Read Mothers and Daughters Online

Authors: Rae Meadows

Mothers and Daughters

 

For Alex, Indigo, and Olive

 

CONTENTS

Title Page

Dedication

Sam

Violet

Iris

Sam

Violet

Iris

Sam

Violet

Iris

Sam

Violet

Iris

Sam

Violet

Iris

Sam

Violet

Author's Note

Acknowledgments

About the Author

Also by Rae Meadows

Copyright

 

SAM

Sam was hungry for pound cake. Or at least for the making of it, for the recipe's humble simplicity—one pound each of flour, butter, eggs, and sugar—which had a certain elegance. The old-fashioned-ness of pound cake appealed to her, too, its satisfying solidity and lack of pretension, its buttery richness. Blame it on Wisconsin, she thought.

The trees had begun to change with the sugar maples leading the way, their golden-red leaves glowing through the rain-spattered windshield. It was October. Sam loved the ephemeral majesty and beautiful decay of fall, yet she couldn't enjoy it. Winter loomed. The promise of cracked lips from parched indoor heat, burned cheeks from pinprick winds, the grit of sand and salt everywhere. This would be their third winter in Madison, and she wondered how she would bear it, stuck inside with Ella, who was increasingly mobile, crawling circles around the living room, as darkness closed them in by four o'clock.

She sat in the backseat nursing Ella across the street from her friend Melanie's large Arts & Crafts house near Vilas Park on the Westside. She ran her thumb across Ella's forehead, the skin poreless and heartbreakingly soft, and then traced the tiny curlicues of her ear. Ella's hot baby hand braced against Sam's chest in close-eyed concentration. How easily Sam was forgetting the last eight months, each developmental milestone quickly replaced by another. When had Ella first smiled? Rolled over? Sat up? It would soon be lost in a fuzzy hodgepodge of that first year, of “when Ella was a baby,” the specifics no longer interesting or important.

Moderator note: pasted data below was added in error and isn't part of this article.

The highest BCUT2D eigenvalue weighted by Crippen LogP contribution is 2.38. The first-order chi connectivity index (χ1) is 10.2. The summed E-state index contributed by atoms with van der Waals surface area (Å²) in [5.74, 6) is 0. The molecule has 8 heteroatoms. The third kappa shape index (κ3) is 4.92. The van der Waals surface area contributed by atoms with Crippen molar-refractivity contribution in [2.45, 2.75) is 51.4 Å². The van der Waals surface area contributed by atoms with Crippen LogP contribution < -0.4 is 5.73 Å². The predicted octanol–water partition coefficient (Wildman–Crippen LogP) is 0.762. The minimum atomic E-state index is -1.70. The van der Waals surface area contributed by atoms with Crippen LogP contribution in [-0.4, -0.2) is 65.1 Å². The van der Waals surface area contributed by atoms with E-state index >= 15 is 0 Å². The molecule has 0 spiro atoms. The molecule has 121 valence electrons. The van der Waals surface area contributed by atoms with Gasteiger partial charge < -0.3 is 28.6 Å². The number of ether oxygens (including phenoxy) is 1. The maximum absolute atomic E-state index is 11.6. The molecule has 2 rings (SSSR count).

Today was the first time she would leave Ella with a babysitter. She didn't want to, but she was doing it to show Jack that she was normal. He had been urging her to get back into her studio for months. She knew he was starting to find it worrisome that she never wanted to leave Ella, that she thought she was the only one capable enough to look after her.

Jack was right. Sam did think that. The fear of something going wrong with the baby was overpowering. No one would be as watchful and anticipatory as she was. What if Ella fell back and cracked her skull? Swallowed a penny and choked? Got stung by a bee and went into anaphylactic shock? At times she resented the primacy of her role as mother. She felt all-consumed by her daughter, a need to smell her neck and see her breath and feel her weight and warmth. Jack was bemused by her irrational scenario spinning, wondering what had become of the woman who used to exude composure. A twenty-pound being had inverted their life together and made it unrecognizable, his wife unrecognizable.

But it was more than just leaving Ella. There was the matter of the commission. A teapot for the head of the English Department, an old-guard scholar whom Jack needed to win over. A gift for the man's wife, requested almost a year ago. Sam knew Jack had to restrain himself from mentioning it as the months ticked on. She hadn't used her studio since she was six months pregnant, when her belly made it impossible to center clay on the wheel properly. She did miss the damp-chalky smell of her porcelain. The luminous gray-white glow of pots not quite dry. The centrifugal birth of opening a shape, a vessel, from a lump. Something from nothing. But now going back to work spun an anxiety that was new and ferocious. With porcelain she had to bring total consciousness, to be vigilant with form, because there was no roughness to hide behind. She had a lingering fear that her hands would no longer work in steady tandem, that she had lost her ability, her eye. Or, almost worse, that her pieces would be lackluster, relegated to craft fairs or a tent at the farmers' market, her creativity lost to motherhood. Cobwebs now ran from the window to her tools, and a strange crystalline mold grew up from her wedging table.